Outdoor Business

Breaking down global marketing borders for outdoor brands

5 minute read
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How do outdoor brands overcome cultural and economic obstacles when they begin to market globally? We spoke with POC’s Global ecommerce director David DeMartini and Smartwool Canada’s Sales and Marketing Director Corey Stecker about adjusting marketing strategies in different countries and maintaining a consistent brand identity.

Founded in 2005, POC has developed a strong reputation in the field of gravity sports protection and is now established in 25 countries, having received more than 40 prestigious international safety, design, innovation and business awards. Smartwool began as a partnered company between two Colorado ski instructors in 1994 and went on to be acquired by the Timberland company in 2005. The company now sells and distributes merino wool apparel throughout North America and Europe and continues to align with its core values of humanity, humility, integrity and excellence.

DAVID DEMARTINI, POC

POC’s Global Headquarters is based out of  Stockholm, Sweden. How do you overcome language barriers across your various offices?

Our company operates in English, which is obviously a second language for our colleagues in Sweden, Austria and Italy. In most cases we’re able to work through an misunderstandings and keep things driving forward.The language barrier does come into play on occasion and can add to the complexity of our business, but overcoming this really just comes with time.

How do you ensure your company culture is supported across the world?

Our company culture truly comes back to our mission, which is to reduce the consequences of accidents for gravity sports athletes and cyclists, and possibly save lives. To truly drive innovation and create safer products, our employees need to live and breathe the sports that we service. We often hire with this in mind as we evaluate the qualifications of potential employees.

How do you ensure that your company reflects its brand voice in different countries, taking into consideration cultural differences and barriers?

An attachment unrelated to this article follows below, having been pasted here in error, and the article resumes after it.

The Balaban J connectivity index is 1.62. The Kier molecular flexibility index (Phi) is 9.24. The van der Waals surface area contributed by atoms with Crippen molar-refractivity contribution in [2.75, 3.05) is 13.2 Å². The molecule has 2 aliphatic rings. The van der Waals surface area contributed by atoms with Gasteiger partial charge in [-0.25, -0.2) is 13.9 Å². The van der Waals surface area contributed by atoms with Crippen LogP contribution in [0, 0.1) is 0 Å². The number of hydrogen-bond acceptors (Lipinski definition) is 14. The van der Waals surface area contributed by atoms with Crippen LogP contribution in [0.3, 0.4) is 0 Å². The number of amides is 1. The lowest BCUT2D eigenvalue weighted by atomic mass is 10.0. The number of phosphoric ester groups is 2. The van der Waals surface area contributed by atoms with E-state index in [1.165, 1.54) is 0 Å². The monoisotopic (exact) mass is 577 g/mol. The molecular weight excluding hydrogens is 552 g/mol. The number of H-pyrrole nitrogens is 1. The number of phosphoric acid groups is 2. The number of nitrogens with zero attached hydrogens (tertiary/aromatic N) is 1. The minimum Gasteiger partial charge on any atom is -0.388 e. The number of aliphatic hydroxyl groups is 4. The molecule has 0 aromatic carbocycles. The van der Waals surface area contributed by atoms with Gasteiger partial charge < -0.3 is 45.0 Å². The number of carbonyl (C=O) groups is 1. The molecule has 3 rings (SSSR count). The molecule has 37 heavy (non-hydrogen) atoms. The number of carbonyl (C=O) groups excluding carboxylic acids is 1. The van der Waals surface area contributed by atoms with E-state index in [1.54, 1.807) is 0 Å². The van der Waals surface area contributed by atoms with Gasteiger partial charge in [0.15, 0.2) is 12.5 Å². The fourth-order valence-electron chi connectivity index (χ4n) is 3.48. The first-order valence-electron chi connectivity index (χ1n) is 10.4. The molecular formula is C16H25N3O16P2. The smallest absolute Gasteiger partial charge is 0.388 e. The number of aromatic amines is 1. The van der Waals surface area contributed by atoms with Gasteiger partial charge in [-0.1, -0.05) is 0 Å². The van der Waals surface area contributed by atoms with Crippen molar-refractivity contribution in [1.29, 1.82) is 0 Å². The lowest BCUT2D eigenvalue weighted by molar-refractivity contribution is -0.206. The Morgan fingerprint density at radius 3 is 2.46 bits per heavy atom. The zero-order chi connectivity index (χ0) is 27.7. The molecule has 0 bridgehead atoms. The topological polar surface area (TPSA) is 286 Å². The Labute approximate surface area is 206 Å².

We hold our brand voice very highly in terms of how we communicate with consumers. We are driven by our mission, regardless of whether we’re communicating with customers. That said, we can tweak the way we distribute this messaging to align with cultural preferences. Similar to the answer above, our goal is to be relevant to the consumer who is viewing our content. This will sometimes dictate what stories or brand messaging we use in certain cultures, but for the most part, we are dedicated to our mission and the industries we service.

When POC helmets were introduced to the US, they did so with bold, bright colors that had a very European flare. Was it a marketing decision to bring a distinct “Euro” look to the other side of the world?

We are 100% committed to safety and were never going to create something that prioritizes look or aesthetic over function. What had the impact (of our helmet) was the aesthetic. It looked different because we were unwilling to waver from our safety designs. We intentionally made these color schemes because it brings an additional layer of safety to our products. We’re very Swedish in our designs. That’s important and we’ll never depart from that. The result is a product that’s unlike anything on the market.

 

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COREY STECKER, SMARTWOOL CANADA

What were the biggest hurdles of bringing Smartwool into Canada from a marketing perspective?

Smartwool has been in the Canadian market from the get-go (20+ years).  The Smartwool story is a fairly easy story to tell in Canada.  Weather works in our favor in allowing the consumer to truly understand and appreciate the benefits of Merino wool.  Furthermore, Canada has an incredibly high population of active people that inherently understand and appreciate technical products. 

Does Smartwool run any Canadian-specific or province-specific campaigns that are different from the US campaigns?

Obviously, there are benefits to global consistency in overarching brand messaging.  However, localization of the messaging has proven to be highly effective in engaging with our target audience.  Social is the perfect platform to activate around this strategy.  By taking the global brand message and injecting a clearly Canadian flavor to it brings added meaning and authenticity to the overall message. This does include province-specific storytelling.

What’s the benefit of having a global athlete team/ambassadors vs. a more regionalized team? Do you utilize them differently?

Global and regional ambassadors both play an important role in building authentic and credible content, via different utilization. Our global ambassadors are super-tied into our product development team in helping define the next generation of innovative products. Through this lens, they are integrated into seasonal marketing storytelling around both the product and brand messaging. Our regional ambassadors then work with us in our localized storytelling on more of a daily basis through geo-targeted content and on-the-ground at events.  

Do you have any examples where Smartwool leveraged regional or national culture for a particular marketing campaign?

Our recent Fall 2016 Canadian brand awareness campaign – focused through social – was heavily injected with regional and national relevancy. Using our regional ambassadors, we leveraged their content to tell the Smartwool story through a Canadian lens. Some notable examples of content would include Ontario trail runner Cassie Smith running off her Thanksgiving turkey dinner, or big mountain skier Christina Lusti celebrating a white Christmas with chest deep powder at Rogers Pass. This brings a special intimacy to our storytelling in Canada.

 

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